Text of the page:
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God’s Glory, Our Benefit


Augustine said that nothing happens in this universe apart from the will of God and that, in a certain sense, God ordains everything that happens. Augustine was not attempting to absolve men of responsibility for their actions, but his teaching raises a question: If God is sovereign over the actions and intents of men, why pray at all? A secondary concern revolves around the question, “Does prayer really change anything?”

Let me answer the first question by stating that the sovereign God commands by His holy Word that we pray. Prayer is not optional for the Christian; it is required.

We might ask, “What if it doesn’t do anything?” That is not the issue. Regardless of whether prayer does any good, if God commands us to pray, we must pray. It is reason enough that the Lord God of the universe, the Creator and Sustainer of all things, commands it. Yet He not only commands us to pray, but also invites us to make our requests known. James says that we have not because we ask not (James 4:2). He also tells us that the prayer of a righteous man accomplishes much (James 5:16). Time and again the Bible says that prayer is an effective tool. It is useful; it works.

John Calvin, in the Institutes of the Christian Religion, makes some profound observations regarding prayer:


But, someone will say, does God not know, even without being reminded, both in what respect we are troubled and what is expedient for us, so that it may seem in a sense superfluous that he should be stirred up by our prayers—as if he were drowsily blinking or even sleeping until he is aroused by our voice? But they who thus reason do not observe to what end the Lord instructed his people to pray, for he ordained it not so much for his own sake as for ours. Now he wills—as is right—that his due be rendered to him, in the recognition that everything men desire and account conducive to their own profit comes from him, and in the attestation of this by prayers. But the profit of this sacrifice also, by which he is worshiped, returns to us. Accordingly, the holy fathers, the more confidently they extolled God’s benefits among themselves and others, were the more keenly aroused to pray . . .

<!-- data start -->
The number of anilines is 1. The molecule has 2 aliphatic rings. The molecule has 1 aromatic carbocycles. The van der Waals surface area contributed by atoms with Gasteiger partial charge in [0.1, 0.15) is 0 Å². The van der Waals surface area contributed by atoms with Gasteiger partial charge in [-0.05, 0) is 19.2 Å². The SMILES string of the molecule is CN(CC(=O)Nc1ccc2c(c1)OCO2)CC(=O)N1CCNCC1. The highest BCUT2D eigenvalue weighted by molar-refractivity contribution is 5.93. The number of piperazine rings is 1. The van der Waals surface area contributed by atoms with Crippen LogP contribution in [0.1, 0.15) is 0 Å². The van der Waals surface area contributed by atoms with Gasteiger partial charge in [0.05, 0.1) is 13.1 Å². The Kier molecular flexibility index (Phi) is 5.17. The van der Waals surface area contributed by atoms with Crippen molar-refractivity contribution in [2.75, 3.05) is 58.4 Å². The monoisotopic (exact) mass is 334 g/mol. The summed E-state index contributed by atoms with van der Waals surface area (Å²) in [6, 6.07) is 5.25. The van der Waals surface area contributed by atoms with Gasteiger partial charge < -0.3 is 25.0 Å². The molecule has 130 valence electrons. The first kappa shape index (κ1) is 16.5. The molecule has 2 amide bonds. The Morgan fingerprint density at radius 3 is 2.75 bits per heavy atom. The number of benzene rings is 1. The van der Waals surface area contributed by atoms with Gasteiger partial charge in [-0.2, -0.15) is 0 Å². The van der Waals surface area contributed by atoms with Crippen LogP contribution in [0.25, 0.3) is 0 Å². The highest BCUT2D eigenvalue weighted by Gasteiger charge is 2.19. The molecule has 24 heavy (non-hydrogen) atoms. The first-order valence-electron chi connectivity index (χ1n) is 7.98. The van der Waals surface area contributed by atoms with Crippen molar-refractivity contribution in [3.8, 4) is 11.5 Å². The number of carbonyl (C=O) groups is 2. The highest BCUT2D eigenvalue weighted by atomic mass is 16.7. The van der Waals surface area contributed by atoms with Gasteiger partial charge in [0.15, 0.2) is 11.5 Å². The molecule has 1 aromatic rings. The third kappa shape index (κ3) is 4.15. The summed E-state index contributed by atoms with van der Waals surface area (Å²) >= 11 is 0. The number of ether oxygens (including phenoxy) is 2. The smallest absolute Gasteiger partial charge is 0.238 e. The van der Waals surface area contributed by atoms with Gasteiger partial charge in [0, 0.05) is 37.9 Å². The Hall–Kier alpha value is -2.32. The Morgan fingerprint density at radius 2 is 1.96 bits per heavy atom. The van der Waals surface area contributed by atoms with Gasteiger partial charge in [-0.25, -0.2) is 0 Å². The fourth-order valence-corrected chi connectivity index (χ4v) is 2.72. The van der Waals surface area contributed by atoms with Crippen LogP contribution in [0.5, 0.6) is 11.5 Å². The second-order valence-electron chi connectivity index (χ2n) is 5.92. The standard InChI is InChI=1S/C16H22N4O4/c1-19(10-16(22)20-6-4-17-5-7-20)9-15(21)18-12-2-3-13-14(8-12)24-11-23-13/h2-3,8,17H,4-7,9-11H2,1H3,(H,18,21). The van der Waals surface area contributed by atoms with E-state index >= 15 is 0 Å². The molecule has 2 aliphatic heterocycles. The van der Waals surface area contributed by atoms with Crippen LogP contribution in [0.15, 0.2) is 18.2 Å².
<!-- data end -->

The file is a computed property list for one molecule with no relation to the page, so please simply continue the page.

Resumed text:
Still it is very important for us to call upon him: First, that our hearts may be fired with a zealous and burning desire ever to seek, love, and serve him, while we become accustomed in every need to flee to him as to a sacred anchor. Secondly, that there may enter our hearts no desire and no wish at all of which we should be ashamed to make him a witness, while we learn to set all our wishes before his eyes, and even to pour out our whole hearts. Thirdly, that we be prepared to receive his benefits with true gratitude of heart and thanksgiving, benefits that our prayer reminds us come from his hand. (Calvin, Institutes of the Christian Religion, trans. Ford Lewis Battles, ed. John T. McNeill [Louisville: Westminster John Knox, 1960], Book 3, chapter 20, section 3.)

Prayer, like everything else in the Christian life, is for God’s glory and for our benefit, in that order. Everything that God does, everything that God allows and ordains, is in the supreme sense for His glory. It is also true that while God seeks His own glory supremely, man benefits when God is glorified. We pray to glorify God, but we also pray in order to receive the benefits of prayer from His hand. Prayer is for our benefit, even in light of the fact that God knows the end from the beginning. It is our privilege to bring the whole of our finite existence into the glory of His infinite presence.

—R. C. Sproul, Does Prayer Change Things? (Tyndale, 2009), 7–9.

Posted 2018·03·13 by David Kjos
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Posted in: Does Prayer Change Things? · Prayer · R C Sproul

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